I love using the rope reins simply because you can easily hold them softly in the hand rather than the feeling that I need to "grip" the rein. Maybe this has to do with the fact that I have big hands, I don't know. G was relaxed from step one. Maybe every 10 steps or so I simply had to squeeze my pinkie and ring finger on the inside rein to remind him to relax at the poll. Toward the end the reminders came fewer and farther apart. We worked on backing. I find that when the arena is "choppy" like it was tonight he doesn't back up as freely as he does on solid ground, like outside or on the outdoor track. But backing came easier and freer with far less resistance on his part. I think we're both starting to "get it".

I was never a big believer in a bit being a cure all, and I'm almost afraid to say this outloud, but the Rockin S Raised Snaffle is G's bit. After all the different bits and bitless rigs we've tried the past 6 years, this bit is a real hallelujah event in our lives. I realize that we still have a long slow road ahead before we tackle his confidence issue on the trail; but it brought tears to my eyes tonight to feel and see how relaxed G was under saddle. Since I'm not supposed to look down, I instead kept looking at his profile shadow on the wall. Not only did he feel great, he looked great. His ears kept flicking back listening to me and at one point looked like they were getting a bit floppy. G with bunny ears! No way!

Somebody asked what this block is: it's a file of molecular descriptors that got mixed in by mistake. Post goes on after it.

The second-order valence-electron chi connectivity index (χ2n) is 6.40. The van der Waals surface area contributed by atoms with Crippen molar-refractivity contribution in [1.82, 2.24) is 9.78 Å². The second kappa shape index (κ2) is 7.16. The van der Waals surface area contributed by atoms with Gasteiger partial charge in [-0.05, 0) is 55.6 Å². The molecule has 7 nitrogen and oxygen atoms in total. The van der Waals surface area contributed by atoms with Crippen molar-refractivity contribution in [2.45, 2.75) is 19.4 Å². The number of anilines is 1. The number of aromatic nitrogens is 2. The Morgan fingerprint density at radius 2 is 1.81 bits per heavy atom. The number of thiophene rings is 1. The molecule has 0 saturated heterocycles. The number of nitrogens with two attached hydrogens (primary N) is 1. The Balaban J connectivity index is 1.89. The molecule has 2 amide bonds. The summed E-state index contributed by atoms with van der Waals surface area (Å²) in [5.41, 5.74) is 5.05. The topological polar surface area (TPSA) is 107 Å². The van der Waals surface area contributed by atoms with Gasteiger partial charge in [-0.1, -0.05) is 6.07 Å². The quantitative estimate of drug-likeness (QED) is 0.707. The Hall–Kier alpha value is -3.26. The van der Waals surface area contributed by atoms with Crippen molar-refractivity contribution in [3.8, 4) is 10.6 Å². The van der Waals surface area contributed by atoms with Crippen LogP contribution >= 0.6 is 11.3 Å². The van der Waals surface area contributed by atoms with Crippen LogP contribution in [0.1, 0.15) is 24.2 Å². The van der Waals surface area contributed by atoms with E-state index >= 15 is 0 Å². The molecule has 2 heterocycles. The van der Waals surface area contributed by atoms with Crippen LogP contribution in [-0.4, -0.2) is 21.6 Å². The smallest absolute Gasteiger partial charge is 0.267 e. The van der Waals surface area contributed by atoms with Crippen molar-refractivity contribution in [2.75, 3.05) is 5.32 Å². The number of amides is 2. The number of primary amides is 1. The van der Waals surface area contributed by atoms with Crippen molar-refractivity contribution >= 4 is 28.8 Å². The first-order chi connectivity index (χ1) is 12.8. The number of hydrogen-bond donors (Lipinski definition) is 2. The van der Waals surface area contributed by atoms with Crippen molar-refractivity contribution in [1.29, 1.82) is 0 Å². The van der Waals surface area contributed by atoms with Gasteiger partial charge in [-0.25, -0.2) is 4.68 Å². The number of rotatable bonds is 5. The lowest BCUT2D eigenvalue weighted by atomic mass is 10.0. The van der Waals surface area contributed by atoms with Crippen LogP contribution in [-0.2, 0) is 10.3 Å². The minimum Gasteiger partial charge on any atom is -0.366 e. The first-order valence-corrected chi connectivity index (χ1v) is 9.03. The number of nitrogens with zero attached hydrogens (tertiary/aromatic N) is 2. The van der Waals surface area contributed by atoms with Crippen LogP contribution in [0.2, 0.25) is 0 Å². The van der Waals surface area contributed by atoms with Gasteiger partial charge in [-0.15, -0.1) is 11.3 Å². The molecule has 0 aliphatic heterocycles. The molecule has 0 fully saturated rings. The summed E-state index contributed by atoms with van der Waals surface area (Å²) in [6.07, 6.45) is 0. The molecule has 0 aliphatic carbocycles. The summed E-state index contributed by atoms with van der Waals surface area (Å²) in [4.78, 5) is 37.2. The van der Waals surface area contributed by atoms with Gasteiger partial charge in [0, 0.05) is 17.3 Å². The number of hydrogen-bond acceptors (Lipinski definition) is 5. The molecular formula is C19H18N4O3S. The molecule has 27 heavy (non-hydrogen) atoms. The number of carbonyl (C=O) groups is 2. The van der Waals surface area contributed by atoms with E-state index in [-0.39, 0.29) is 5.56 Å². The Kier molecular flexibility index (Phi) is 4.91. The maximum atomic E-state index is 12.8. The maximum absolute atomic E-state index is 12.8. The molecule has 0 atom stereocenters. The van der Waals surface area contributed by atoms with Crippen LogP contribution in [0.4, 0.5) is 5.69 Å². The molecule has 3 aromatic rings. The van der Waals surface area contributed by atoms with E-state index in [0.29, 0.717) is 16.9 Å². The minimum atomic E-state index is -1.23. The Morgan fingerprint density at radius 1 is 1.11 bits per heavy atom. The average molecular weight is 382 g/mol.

I was going to send Mark & Krissi an email thanking them again for all their insight and coming up with the concept of this bit (and of course marketing it) but I think I'm going to wait until I see them in person at Equine Affaire in a few weeks. Then I hope to have hubby take another video of G at the walk and then put a before and after video together. I think everyone will be surprised at the difference....heck I am and we're just getting started!

Tomorrow is another day.....a new beginning.

Monday, October 19, 2009

Saturday 10/17/09

Headed to the barn late this morning to ride G in his new Rockin S Raised Snaffle. I had reserved the arena for 12:45 but a lesson was running a little late so I decided to ride G outside for a few before heading indoors.